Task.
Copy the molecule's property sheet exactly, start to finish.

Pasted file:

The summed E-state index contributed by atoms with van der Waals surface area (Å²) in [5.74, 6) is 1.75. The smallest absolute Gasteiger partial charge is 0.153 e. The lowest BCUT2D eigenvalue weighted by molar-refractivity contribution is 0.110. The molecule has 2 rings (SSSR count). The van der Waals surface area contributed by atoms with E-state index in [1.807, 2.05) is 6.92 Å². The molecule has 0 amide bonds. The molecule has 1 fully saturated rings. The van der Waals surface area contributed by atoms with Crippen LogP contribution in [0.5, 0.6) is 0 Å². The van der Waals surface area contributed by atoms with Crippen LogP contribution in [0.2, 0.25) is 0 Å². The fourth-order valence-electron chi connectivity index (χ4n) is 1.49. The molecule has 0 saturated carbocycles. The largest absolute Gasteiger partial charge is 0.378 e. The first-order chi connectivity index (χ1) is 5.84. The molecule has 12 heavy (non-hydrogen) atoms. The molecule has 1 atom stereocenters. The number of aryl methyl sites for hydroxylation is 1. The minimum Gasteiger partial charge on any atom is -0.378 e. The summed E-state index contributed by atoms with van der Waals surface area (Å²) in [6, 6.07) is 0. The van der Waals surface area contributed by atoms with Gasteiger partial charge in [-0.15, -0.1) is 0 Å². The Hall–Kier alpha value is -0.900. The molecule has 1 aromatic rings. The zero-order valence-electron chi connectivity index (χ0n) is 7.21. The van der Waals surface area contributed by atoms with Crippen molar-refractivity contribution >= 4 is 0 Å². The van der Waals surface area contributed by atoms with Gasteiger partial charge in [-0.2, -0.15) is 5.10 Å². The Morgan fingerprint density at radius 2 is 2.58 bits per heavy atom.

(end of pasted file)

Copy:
The summed E-state index contributed by atoms with van der Waals surface area (Å²) in [5.74, 6) is 1.75. The smallest absolute Gasteiger partial charge is 0.153 e. The lowest BCUT2D eigenvalue weighted by molar-refractivity contribution is 0.110. The molecule has 2 rings (SSSR count). The van der Waals surface area contributed by atoms with E-state index in [1.807, 2.05) is 6.92 Å². The molecule has 0 amide bonds. The molecule has 1 fully saturated rings. The van der Waals surface area contributed by atoms with Crippen LogP contribution in [0.5, 0.6) is 0 Å². The van der Waals surface area contributed by atoms with Crippen LogP contribution in [0.2, 0.25) is 0 Å². The fourth-order valence-electron chi connectivity index (χ4n) is 1.49. The molecule has 0 saturated carbocycles. The largest absolute Gasteiger partial charge is 0.378 e. The first-order chi connectivity index (χ1) is 5.84. The molecule has 12 heavy (non-hydrogen) atoms. The molecule has 1 atom stereocenters. The number of aryl methyl sites for hydroxylation is 1. The minimum Gasteiger partial charge on any atom is -0.378 e. The summed E-state index contributed by atoms with van der Waals surface area (Å²) in [6, 6.07) is 0. The van der Waals surface area contributed by atoms with Gasteiger partial charge in [-0.15, -0.1) is 0 Å². The Hall–Kier alpha value is -0.900. The molecule has 1 aromatic rings. The zero-order valence-electron chi connectivity index (χ0n) is 7.21. The van der Waals surface area contributed by atoms with Crippen molar-refractivity contribution >= 4 is 0 Å². The van der Waals surface area contributed by atoms with Gasteiger partial charge in [-0.2, -0.15) is 5.10 Å². The Morgan fingerprint density at radius 2 is 2.58 bits per heavy atom.